Review: Dig-N-Rig

I do like a good indie game, while they generally aren’t the quality, size or have nearly as much money pumped into them, there are some gems out there! Read on to find out how Dig-N-Rig, a game made by four students from DigiPen Institute of Technology in America, stacks up.

What intelligent, self respecting man wants to get their hands dirty with mining when he can create a robot to suffer for him? No one, that’s who! Dr. Digertz, your creator and mentor throughout the game, seems to want to collect as many elements as possible, destroying various habitats, and earth in general, for a get rich quick scheme, or even to take over the world; whatever it is scientists with too much time do these days.

As a mining robot, naturally, it falls to you to mine everything on the screen, using your 3 different mining tools to break down and transport precious elements back to the factory on the surface. The tools are simple enough: the Dirt Digger, Rock Driller, and Stone Grinder. As their names suggest – they specialise on one type of material. Digging faster when in home ground, if you will.

As you may have guessed, by the title of the game, there  is digging and rigging to be done. Once you have dug 20 fathoms down, you do have the small problem of getting the minerals and elements back to the surface and to the all important factory. Yes, this is the “Rig” part of the game. You will need to use conveyer belts and scooper pieces to drag all the precious elements back to the surface, and to your ‘daddy’.

However, while this all sounds quite boring on paper, I must assure you that it’s not. Some sections do feel repetitive; there is a long section of just digging. However, this is broken up, and the game revitalised, by the sudden appearance of mineral eating moles. This adds a new dimension to the game and keeps you on your toes, so to speak.

All the elements you collect are used as a currency in game, which you can trade in with Dr. Digertz for various items and upgrades to your internal systems. What you can spend them on is left entirely up to you; choose a jetpack or extra WiFi strength so you can dig down further. This is not to mention the plentiful items that will help you make an utter mess of planet earth herself, such as health packs and the beautiful-yet-deadly Mega Bomb. I will leave you to guess what that last item can do.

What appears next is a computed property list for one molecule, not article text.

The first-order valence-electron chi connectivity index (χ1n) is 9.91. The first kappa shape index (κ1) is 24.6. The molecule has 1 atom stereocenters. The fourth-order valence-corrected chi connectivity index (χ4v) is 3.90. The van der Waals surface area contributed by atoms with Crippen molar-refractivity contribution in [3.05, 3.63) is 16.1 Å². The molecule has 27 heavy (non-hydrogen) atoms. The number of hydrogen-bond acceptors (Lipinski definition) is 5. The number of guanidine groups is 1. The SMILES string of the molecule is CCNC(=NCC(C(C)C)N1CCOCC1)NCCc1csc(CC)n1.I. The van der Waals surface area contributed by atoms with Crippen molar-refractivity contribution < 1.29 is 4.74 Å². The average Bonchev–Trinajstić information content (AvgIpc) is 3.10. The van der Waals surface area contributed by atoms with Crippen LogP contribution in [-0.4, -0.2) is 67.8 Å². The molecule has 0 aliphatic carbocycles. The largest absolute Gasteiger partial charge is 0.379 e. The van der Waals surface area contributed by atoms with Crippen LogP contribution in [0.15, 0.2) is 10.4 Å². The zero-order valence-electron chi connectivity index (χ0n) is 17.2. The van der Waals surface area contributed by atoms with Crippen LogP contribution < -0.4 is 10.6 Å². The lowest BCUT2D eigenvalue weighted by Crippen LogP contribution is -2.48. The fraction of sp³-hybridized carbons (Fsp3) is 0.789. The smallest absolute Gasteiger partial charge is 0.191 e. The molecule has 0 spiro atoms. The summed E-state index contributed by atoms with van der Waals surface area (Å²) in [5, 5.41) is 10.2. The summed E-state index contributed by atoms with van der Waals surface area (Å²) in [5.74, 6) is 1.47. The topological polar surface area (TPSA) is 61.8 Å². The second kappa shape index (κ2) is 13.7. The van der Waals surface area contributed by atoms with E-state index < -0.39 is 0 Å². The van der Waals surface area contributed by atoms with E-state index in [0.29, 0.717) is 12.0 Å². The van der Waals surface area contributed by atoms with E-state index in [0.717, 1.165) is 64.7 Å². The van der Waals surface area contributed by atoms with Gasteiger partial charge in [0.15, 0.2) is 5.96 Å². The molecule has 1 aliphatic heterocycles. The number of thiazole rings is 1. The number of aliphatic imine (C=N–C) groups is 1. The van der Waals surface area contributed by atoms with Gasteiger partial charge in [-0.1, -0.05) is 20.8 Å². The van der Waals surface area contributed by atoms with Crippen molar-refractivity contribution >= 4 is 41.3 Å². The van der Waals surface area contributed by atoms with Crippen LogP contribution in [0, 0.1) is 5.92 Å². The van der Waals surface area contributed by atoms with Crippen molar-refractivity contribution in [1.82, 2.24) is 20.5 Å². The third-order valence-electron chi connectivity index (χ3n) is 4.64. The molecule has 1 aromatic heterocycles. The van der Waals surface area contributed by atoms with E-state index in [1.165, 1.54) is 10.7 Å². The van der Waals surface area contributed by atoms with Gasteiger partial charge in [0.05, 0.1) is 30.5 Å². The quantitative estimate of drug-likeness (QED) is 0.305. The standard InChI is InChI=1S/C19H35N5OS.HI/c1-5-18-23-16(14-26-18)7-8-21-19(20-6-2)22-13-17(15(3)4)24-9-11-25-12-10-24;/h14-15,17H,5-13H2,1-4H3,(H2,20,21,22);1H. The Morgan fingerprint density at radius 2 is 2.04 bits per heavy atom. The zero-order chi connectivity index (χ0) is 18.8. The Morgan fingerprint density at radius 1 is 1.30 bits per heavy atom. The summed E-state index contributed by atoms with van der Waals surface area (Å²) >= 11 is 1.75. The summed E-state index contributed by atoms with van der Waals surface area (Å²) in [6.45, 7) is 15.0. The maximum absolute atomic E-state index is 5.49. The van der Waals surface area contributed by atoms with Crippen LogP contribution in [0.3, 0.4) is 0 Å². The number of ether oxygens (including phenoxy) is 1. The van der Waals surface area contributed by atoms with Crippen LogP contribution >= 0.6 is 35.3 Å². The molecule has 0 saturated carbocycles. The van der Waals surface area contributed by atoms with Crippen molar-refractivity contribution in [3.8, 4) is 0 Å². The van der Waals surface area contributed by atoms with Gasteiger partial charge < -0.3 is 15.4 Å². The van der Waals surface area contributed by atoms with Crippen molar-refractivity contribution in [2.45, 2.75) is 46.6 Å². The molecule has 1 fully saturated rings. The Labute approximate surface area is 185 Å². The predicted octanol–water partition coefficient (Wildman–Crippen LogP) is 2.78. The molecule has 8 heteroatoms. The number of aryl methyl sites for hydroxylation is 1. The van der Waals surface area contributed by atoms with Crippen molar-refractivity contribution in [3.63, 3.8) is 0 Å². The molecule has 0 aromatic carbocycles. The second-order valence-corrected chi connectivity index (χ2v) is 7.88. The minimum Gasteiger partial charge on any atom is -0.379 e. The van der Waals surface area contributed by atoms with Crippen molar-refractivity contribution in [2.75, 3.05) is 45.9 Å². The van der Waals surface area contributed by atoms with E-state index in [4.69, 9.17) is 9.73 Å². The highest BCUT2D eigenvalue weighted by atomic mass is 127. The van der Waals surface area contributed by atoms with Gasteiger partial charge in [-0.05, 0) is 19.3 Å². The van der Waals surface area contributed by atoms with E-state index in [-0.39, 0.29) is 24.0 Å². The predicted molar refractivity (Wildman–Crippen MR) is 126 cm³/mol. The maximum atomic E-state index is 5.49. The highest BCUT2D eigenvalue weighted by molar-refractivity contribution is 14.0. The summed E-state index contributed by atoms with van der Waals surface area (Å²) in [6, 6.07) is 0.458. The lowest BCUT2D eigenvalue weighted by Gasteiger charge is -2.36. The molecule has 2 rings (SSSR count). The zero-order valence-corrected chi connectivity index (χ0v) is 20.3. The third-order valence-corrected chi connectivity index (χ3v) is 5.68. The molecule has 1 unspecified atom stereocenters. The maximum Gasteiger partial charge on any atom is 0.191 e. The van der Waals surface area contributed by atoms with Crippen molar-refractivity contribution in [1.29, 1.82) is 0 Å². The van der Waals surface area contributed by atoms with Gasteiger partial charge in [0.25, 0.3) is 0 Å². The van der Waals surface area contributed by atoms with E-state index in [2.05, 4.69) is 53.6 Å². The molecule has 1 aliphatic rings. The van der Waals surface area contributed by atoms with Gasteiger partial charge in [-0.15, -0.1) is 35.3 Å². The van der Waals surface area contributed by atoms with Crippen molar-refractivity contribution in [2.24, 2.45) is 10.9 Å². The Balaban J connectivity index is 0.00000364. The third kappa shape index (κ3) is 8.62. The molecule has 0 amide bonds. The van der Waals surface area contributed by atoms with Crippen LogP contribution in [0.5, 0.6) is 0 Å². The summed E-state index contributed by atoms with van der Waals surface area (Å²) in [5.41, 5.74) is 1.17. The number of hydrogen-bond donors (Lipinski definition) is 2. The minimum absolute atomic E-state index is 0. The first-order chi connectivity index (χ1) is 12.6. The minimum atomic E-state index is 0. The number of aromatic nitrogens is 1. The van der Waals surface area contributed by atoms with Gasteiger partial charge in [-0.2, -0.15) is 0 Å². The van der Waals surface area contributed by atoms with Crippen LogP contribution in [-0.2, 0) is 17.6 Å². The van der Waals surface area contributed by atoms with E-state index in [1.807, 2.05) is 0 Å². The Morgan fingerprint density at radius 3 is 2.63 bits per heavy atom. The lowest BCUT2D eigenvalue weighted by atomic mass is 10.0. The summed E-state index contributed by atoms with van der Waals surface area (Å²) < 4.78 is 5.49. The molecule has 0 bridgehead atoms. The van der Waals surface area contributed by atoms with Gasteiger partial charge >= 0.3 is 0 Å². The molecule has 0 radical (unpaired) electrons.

This is all presented under the clever guise of an old school 8-bit game with bright and vibrant colours throwing themselves against your retina. I do have to comment on the lack of a full screen option; with it, this game would be so much easier to play. However as it stands, the text is quite hard to read when playing and does often leave you desiring nothing more than a nap after squinting at the screen from  a session of mining to the earth’s core.

Continuing with the retro styling, the music and sound effects follow the general rule in 8 bit games of being simple yet addictive to listen too. It’s not an overpowering music, which so many retro styled games fall into the trap of, instead it’s in the background – tickling your ear buds with the right mix of background music and positive mental feedback from the bleeps and bloops.

You can easily see the heart and soul that has been poured into this game; I cannot really fault anything except the lack of a widescreen option. Simplicity is often the way forward – while you can have fun with games as complex as Skyrim or Battlefield 3, this game goes to prove all you need is an objective and a means of getting there and you wil have fun.

The graphics aren’t exactly modern, but they are what they are meant to be, channelling across a unique mining and exploration theme that will also take you back to your roots in gaming as a child. I highly recommend looking at this title.

Gameplay – 8
Sound – 9
Graphics – 8

Overall – 8

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